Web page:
Why Myotherapy

Why you need Myotherapy

Trigger points are laid down throughout your lifetime. Sports, injuries, repetitive motions, accidents, surgeries and illnesses all leave a fingerprint in your musculature. They can remain dormant for a very long time, waiting for the climate of stress, illness, accident or hormone changes to make them all light up and speak to you in the form of pain. This accounts for all the chronic pain that people seem to just wake up with one day! Often you can identify how and where you got hurt, yet more often it appears to have come out of the blue.

While 95% of all muscle related pain is permanently fixed with this method, it is prudent to know what the problem is from the start. For this reason, patients often come from referrals from their MD’s, DC, DO, or DDS. This rules out other pathologies for which a more standard routine of care would benefit first. If one needed a total joint replacement myotherapy would offer only temporary relief.

Common problems that myotherapy can address: back or neck pain, rotator cuff syndrom, tendinitis, tennis elbow, bursitis, arthritis, sciatica, carpal tunnel, whiplash, TMJ, plantar fascitis, groin, hip and knee pain, migraines, cramps and abdominal problems. Repetitive strain injuries (RSI), experienced by artists, musicians, athletes, computer techs, golfers, surfers, tennis players, field sport players, runners, skiers, laborers, wait staff, and weekend warriors can all be addressed with success.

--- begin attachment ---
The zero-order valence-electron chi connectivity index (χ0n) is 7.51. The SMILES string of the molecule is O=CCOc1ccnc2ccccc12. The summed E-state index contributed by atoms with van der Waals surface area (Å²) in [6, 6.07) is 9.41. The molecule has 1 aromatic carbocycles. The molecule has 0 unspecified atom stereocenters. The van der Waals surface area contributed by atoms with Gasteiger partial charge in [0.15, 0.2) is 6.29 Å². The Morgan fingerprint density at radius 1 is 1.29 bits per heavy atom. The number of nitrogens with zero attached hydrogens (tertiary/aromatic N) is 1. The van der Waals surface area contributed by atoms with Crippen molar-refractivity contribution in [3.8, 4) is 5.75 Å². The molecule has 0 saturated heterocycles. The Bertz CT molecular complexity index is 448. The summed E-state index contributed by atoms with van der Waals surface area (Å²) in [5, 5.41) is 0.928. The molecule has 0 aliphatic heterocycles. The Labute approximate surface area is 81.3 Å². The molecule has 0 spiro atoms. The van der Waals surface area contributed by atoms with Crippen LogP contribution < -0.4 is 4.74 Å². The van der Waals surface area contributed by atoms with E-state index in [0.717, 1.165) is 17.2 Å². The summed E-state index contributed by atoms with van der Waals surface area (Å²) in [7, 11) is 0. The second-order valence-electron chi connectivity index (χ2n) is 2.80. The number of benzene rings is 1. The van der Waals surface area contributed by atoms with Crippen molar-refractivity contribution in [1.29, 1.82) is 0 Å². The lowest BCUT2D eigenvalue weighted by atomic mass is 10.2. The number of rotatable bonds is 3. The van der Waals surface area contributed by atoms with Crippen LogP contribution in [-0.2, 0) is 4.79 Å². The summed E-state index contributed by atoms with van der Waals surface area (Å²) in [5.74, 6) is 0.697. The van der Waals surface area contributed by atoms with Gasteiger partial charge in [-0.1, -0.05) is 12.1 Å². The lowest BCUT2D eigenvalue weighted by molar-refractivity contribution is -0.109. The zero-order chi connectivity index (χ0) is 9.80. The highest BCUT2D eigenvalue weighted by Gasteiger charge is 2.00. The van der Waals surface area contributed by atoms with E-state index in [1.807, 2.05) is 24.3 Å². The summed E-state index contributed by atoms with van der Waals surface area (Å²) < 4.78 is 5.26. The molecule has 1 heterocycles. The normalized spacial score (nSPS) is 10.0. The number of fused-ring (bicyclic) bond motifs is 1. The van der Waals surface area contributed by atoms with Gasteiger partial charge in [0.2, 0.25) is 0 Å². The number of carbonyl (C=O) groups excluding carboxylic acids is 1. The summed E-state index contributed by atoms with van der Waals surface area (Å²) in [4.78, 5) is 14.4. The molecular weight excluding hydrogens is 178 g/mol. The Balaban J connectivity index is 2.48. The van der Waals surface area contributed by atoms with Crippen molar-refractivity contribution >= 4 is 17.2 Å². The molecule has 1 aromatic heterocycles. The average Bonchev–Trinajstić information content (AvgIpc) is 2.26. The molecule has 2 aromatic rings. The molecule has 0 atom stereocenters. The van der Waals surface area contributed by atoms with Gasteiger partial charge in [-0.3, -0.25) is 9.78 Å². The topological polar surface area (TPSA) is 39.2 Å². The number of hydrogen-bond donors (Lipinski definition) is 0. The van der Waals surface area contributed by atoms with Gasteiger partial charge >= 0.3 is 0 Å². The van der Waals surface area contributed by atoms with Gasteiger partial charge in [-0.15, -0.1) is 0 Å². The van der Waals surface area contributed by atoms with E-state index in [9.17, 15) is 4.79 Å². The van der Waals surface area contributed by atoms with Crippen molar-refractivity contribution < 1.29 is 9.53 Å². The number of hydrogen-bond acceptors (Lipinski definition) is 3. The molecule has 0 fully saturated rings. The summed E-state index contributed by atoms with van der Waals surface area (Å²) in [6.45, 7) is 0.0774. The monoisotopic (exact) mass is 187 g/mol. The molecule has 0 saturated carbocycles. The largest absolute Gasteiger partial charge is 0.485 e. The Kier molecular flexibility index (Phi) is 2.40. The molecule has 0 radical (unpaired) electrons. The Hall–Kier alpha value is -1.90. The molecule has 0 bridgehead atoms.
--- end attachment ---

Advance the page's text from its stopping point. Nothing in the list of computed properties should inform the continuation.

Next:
Long term sufferers with chronic conditions such as chronic fatigue or myofascial pain syndrome, fibromyalgia, MS and diabetes will find myotherapy very useful in achieving a higher quality of daily living and movement. This is where the self-management techniques are both empowering to learn and cost effective in the management of your condition.

MYOTHERAPY stands apart from other modalities as an authentic permanent fix. It works beautifully alongside those alternative methods in allowing the body to “hold” other work more efficiently (specifically manipulations) and also to get more range out of your Yoga or Pilates practice and gym routines.

In order to get the most out of your sessions, sometimes the John Barnes, MPT style of “unwinding” or myofascial release (MFR), and often a gentle and deep barefoot deep tissue compression is incorporated.

The principles can be applied in many forms. Chair work for those that can’t stand and “Bed Ballet” for those recovering from strokes, coma, and other traumatic injuries. The creative employment of these principles is as endless as the alive and overflowing spirit you are filled with when you resume your daily life without nagging pain.